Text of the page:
Republican debate gets nasty and personal
Romney tries to reverse Gingrich's momentum in 1st Florida face-off
Republican presidential contenders Mitt Romney and Newt Gingrich clashed repeatedly in heated, personal terms Monday night in a crackling campaign debate, the former Massachusetts governor tagging his rival as a Washington "influence peddler," only to be accused in turn of spreading falsehoods over many years in politics.
"You've been walking around the state saying things that are untrue," Gingrich told his rival in a two-hour debate marked by occasional interruptions and finger-pointing.
The event marked the first encounter among the four remaining GOP contenders — former Pennsylvania Sen. Rick Santorum and Texas Rep. Ron Paul shared the stage — since Gingrich won the South Carolina primary in an upset last weekend.
His double-digit victory reset the race to pick a rival to challenge Democratic President Barack Obama this fall, and the next contest is the Jan. 31 Florida primary.
With a week of campaigning ahead, Romney is expected to release his income tax return for 2010 as well as an estimate for 2011 on Tuesday. He said it will show he paid all the taxes he was obligated to pay, adding, "I don't think the voters want a president who pays more than he owes."
Following his defeat in South Carolina, Romney can ill afford to lose in Florida, and he was the aggressor from the opening moments Monday night. He said Gingrich had "resigned in disgrace" from Congress after four years as speaker and then had spent the next 15 years "working as an influence peddler."
In particular, he referred to the contract Gingrich's consulting firm had with Freddie Mac, a government-backed mortgage giant that he said "did a lot of bad for a lot of people and you were working there."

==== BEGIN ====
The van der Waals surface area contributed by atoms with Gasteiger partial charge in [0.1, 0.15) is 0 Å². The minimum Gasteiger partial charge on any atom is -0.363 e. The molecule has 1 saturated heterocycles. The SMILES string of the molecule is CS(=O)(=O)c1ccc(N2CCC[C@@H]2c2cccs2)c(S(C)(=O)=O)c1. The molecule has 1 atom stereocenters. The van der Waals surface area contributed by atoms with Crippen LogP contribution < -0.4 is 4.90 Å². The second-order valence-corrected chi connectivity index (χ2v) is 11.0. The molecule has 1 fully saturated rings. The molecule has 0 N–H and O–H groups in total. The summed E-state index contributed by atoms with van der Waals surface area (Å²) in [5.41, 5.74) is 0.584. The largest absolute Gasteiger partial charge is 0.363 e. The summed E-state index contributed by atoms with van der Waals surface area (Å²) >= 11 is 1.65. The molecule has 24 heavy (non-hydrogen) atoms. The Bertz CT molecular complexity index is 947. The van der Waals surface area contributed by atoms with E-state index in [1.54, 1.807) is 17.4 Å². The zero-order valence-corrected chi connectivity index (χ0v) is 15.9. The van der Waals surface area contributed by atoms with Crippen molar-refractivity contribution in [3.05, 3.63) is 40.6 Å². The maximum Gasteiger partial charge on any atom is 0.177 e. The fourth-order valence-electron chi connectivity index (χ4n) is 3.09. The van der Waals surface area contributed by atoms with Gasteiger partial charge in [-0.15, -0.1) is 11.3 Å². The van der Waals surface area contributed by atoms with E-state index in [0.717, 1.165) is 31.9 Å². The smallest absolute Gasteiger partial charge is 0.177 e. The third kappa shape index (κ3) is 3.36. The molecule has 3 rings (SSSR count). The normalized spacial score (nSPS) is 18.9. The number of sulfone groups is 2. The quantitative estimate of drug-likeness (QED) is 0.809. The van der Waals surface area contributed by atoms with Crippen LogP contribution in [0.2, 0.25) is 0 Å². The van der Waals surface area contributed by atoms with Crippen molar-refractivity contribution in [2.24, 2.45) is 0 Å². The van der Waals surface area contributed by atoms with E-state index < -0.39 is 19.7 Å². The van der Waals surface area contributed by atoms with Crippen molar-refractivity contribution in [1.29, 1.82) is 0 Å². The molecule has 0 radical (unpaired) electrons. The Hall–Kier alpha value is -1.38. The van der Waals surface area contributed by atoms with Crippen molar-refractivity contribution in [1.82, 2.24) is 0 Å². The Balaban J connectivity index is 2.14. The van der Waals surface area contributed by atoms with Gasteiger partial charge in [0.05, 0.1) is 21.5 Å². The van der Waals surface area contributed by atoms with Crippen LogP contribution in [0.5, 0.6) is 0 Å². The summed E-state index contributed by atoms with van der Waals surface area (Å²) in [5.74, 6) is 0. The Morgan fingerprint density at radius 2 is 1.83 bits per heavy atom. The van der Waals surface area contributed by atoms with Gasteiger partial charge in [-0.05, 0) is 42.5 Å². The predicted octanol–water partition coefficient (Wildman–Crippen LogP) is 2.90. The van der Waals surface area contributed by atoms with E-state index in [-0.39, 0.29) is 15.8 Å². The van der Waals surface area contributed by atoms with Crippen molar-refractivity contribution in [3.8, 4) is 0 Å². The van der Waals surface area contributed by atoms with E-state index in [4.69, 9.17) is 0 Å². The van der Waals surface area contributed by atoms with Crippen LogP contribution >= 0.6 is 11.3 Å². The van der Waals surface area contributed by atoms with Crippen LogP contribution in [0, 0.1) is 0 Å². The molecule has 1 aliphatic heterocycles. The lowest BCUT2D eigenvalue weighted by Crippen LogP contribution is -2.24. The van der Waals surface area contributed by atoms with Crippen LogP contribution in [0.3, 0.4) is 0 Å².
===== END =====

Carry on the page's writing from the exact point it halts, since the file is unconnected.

Romney also said Gingrich had lobbied lawmakers to approve legislation creating a new prescription drug benefit under Medicare.
"I have never, ever gone and done any lobbying," Gingrich retorted emphatically, adding that his firm had hired an expert to explain to employees "the bright line between what you can do as a citizen and what you do as a lobbyist."
Romney counterpunched, referring to the $300,000 that Gingrich's consulting firm received in 2006 from Freddie Mac, the government-backed mortgage giant.
And when Gingrich sought to turn the tables by inquiring about the private equity firm that Romney founded, the former Massachusetts governor replied: "We didn't do any work with the government .… I wasn't a lobbyist."
Character and electability
As for the Medicare prescription drug benefit, Gingrich expressed pride in having supported it. "It has saved lives. It's run on a free enterprise model," he said in a state that is home to millions of seniors.
Whatever the stated subject, the debate's subtext was character — and electability, the quality that Republican voters say consistently matters most to them in the race.
Gingrich said voters don't want a president who will "manage the decay," but change the country. "That requires sending somebody who's prepared to be controversial when necessary."
Romney pointed to his career in business, his turn as head of the Salt Lake City Olympics and a term as governor of Massachusetts.
Obama took his lumps, as customary in a Republican debate.
Romney said the president lacks a vision for NASA, and said, "There are people on the Space Coast that are suffering and Florida itself is suffering as a result."